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Lodi Terror Case Goes to the Jury

In closing arguments, two different portraits of Hamid Hayat emerge: a would-be killer, or a man manipulated by a paid informant.

April 13, 2006|Rone Tempest | Times Staff Writer

SACRAMENTO — Is Hamid Hayat a potential killer programmed at a Pakistan terrorist camp to attack his fellow Americans?

Or is he a frail young man, desperate for approval, goaded into making false boasts by an older, more sophisticated FBI informant?

Contradictory profiles of Hayat were presented by attorneys Wednesday in closing arguments before a jury of six men and six women that began deliberations in the trial of the 23-year-old Lodi man charged with attending a terrorist training camp in late 2003 and lying about it to the FBI.

Final arguments in the companion case against Hayat's father, Lodi ice cream truck driver Umer Hayat, 48, are set for today before a separate jury. The elder Hayat is charged with lying to the FBI about his son's alleged participation in the camp.

"A not-guilty verdict would mean that we could go and get our lives back together. This thing has destroyed our lives for a year," said Taj Khan, a Lodi community leader who was one of a handful of Central Valley Muslims who attended the final arguments in the crowded 13th-floor courtroom of U.S. District Judge Garland E. Burrell Jr.

Khan said most of Lodi's 2,500 Pakistani Americans feel the father and son are innocent in the case that federal agents initially presented as a terrorist sleeper cell operating in California's agricultural heartland.

The Lodi case was recently cited by U.S. intelligence chief John D. Negroponte as an example of a "home-grown jihadist cell." It is one of the first U.S. prosecutions to focus on a terrorism training camp in Pakistan, a key U.S. ally. Most "material support of terrorism" allegations have centered on Al Qaeda training camps in Afghanistan.

Assistant U.S. Atty. Robert Tice-Raskin opened for the prosecution by describing Hamid Hayat as a man "with a jihadi heart and a jihadi mind" who celebrated the terrorist execution of American journalist Daniel Pearl in Pakistan and who referred to the American president as "Bush, the worm." As the prosecutor spoke, at one point showing the jury a videotape of Hayat's interrogation by FBI agents, Hayat -- his hair and goatee trimmed neatly and wearing a dark suit -- watched intently at the side of an Urdu translator.

Pointing to a collection of militant Muslim and anti-American literature seized by FBI agents from the Hayats' Lodi home, Tice-Raskin portrayed the Stockton-born Hayat as someone for whom the United States is "his country in name only, his heart belongs to Pakistan."

As she did for much of the eight-week trial, defense attorney Wazhma Mojaddidi attacked the government's key witness in the case, a Pakistani convenience store clerk from Bend, Ore., whom the FBI paid nearly $230,000 to spy on Lodi Muslims and secretly record their conversations. Mojaddidi said that Hamid Hayat was thrilled when informant Naseem Khan, "an older, cooler guy," struck up a friendship in August 2002. Khan, she said, had "a better car, better clothes and better lifestyle."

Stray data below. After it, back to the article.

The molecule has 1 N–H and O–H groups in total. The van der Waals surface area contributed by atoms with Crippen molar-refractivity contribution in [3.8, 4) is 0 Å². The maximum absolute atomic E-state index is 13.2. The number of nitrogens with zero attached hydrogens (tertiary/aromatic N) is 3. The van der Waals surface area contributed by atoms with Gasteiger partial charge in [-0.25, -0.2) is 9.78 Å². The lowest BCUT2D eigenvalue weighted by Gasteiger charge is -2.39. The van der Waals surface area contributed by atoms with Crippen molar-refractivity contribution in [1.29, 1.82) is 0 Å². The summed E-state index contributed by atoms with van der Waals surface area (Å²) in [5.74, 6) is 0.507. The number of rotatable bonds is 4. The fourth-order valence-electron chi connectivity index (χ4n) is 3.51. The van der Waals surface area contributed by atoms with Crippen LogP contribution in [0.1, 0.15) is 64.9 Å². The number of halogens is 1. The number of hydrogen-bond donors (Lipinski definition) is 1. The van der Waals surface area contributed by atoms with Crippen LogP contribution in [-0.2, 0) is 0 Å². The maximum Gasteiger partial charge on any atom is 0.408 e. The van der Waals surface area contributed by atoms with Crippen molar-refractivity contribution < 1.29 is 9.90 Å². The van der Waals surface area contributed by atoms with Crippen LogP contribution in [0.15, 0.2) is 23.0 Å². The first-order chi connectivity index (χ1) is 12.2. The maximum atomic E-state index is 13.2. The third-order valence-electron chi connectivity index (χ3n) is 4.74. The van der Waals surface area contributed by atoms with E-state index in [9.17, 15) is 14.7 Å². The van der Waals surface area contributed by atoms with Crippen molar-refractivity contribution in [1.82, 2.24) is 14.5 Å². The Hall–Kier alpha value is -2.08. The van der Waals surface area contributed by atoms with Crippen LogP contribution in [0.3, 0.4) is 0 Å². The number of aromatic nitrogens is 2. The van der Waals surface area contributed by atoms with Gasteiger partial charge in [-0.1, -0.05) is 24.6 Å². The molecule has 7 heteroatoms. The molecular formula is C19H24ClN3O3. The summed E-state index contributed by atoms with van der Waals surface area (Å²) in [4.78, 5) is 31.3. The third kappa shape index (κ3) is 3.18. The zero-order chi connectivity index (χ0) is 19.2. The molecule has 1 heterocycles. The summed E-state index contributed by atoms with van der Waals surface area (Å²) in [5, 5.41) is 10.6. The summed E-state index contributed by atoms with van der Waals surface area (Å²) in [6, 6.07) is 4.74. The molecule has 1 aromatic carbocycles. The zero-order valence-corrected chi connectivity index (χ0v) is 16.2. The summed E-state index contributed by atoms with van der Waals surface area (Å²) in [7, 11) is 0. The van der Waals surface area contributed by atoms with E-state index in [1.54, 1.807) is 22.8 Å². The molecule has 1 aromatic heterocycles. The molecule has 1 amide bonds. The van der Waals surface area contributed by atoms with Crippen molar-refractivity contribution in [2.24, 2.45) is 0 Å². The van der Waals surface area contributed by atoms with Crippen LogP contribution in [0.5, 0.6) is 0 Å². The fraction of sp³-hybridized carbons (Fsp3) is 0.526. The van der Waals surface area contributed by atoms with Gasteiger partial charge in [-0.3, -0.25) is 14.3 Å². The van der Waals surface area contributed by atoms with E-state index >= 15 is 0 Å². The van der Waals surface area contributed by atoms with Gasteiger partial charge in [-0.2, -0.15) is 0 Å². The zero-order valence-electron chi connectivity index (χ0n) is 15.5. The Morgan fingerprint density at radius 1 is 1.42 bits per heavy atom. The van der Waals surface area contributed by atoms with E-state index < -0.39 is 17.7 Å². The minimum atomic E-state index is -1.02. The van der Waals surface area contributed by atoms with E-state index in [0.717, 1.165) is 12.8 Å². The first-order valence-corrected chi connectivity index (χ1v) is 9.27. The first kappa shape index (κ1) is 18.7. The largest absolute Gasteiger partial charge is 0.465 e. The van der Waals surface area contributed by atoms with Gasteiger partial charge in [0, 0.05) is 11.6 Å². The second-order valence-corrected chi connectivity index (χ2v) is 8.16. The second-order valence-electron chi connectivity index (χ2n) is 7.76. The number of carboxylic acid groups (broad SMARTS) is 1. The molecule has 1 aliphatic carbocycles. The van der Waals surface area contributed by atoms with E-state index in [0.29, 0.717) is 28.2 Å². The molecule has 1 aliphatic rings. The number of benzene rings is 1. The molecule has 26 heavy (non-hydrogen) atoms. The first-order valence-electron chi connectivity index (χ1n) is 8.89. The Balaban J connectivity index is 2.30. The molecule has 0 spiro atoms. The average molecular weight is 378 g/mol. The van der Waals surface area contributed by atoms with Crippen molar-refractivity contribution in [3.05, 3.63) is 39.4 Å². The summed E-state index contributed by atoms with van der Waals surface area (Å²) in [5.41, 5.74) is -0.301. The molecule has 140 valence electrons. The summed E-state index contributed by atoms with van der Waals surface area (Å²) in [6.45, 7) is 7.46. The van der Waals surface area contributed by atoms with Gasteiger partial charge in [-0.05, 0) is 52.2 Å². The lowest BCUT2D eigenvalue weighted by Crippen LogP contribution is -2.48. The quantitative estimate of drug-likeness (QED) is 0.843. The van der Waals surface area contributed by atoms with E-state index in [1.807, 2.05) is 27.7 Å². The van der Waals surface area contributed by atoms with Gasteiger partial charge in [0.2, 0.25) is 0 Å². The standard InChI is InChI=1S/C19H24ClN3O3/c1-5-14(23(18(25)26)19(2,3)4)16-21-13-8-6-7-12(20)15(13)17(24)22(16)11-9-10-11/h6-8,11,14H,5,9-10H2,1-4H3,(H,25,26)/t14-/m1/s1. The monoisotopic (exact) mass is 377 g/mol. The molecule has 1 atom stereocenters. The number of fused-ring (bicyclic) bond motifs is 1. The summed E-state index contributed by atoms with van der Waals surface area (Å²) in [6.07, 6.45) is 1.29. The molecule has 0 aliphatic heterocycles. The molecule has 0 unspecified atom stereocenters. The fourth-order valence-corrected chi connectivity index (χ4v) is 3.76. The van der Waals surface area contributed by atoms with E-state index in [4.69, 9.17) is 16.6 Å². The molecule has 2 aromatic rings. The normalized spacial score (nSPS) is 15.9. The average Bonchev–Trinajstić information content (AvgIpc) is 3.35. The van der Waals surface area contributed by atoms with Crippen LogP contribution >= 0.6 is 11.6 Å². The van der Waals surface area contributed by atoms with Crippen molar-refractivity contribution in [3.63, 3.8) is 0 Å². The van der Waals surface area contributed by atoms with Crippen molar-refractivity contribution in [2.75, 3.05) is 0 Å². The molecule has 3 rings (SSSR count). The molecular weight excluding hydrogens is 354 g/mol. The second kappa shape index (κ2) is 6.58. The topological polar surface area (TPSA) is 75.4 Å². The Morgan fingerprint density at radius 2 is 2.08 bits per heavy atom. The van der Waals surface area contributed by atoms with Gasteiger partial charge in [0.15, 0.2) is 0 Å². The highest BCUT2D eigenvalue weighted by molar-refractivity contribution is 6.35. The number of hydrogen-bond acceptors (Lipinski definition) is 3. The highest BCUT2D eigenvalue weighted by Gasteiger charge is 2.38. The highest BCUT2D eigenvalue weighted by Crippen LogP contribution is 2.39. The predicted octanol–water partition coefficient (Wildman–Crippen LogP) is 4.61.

Mojaddidi portrayed Khan as a longtime minimum-wage fast-food worker who saw the FBI as a meal ticket. "Naseem Khan saw a financial future with the FBI. He got to hang out in Lodi. All he had to do was lead conversations to anti-American sentiments and push 'record,' " she said.

The FBI, she said, was delighted to have an Urdu- and Pashto-speaking Muslim so willing to cooperate.

The defense attorney ridiculed the prosecution's presentation of a scrapbook of newspaper clippings and several books written by Muslim radicals as evidence that Hayat had a "jihadist" heart. "Reading about jihad," said Mojaddidi, "doesn't make you a jihadi; just as reading a murder mystery doesn't make you a murderer."

When Hamid Hayat was first questioned last year by the FBI in Tokyo, after his flight to San Francisco had been rerouted, the interviewing agent said that he appeared too thin and frail to have recently undergone any rigorous training.

In her closing argument Mojaddidi attempted to use that FBI report to her client's benefit.

But when Justice Department attorney David Deitch rose to make the prosecution's final statement, he turned the tables on the defense.

"How thin or not thin do you need to be to spray a crowd with an AK-47?" Deitch roared. "How thin or not thin do you have to be to strap on a backpack full of explosives and walk into a crowd?"

Deitch also tried to repair what has been a constant problem for the prosecution: Naseem Khan's assertion when he first spoke with FBI agents in Oregon in 2001 that he had seen senior Al Qaeda terrorist Ayman Zawahiri worshipping and lecturing at the mosque in Lodi, where Khan lived in 1998 and 1999.

Khan later identified two other wanted terrorists as having been in Lodi during that period. Terrorism experts universally dismissed the purported sightings as very unlikely.

"It was clearly a mistake," Deitch said. "Those people were not in Lodi. That was a mistake, but there is no evidence" that Khan lied.

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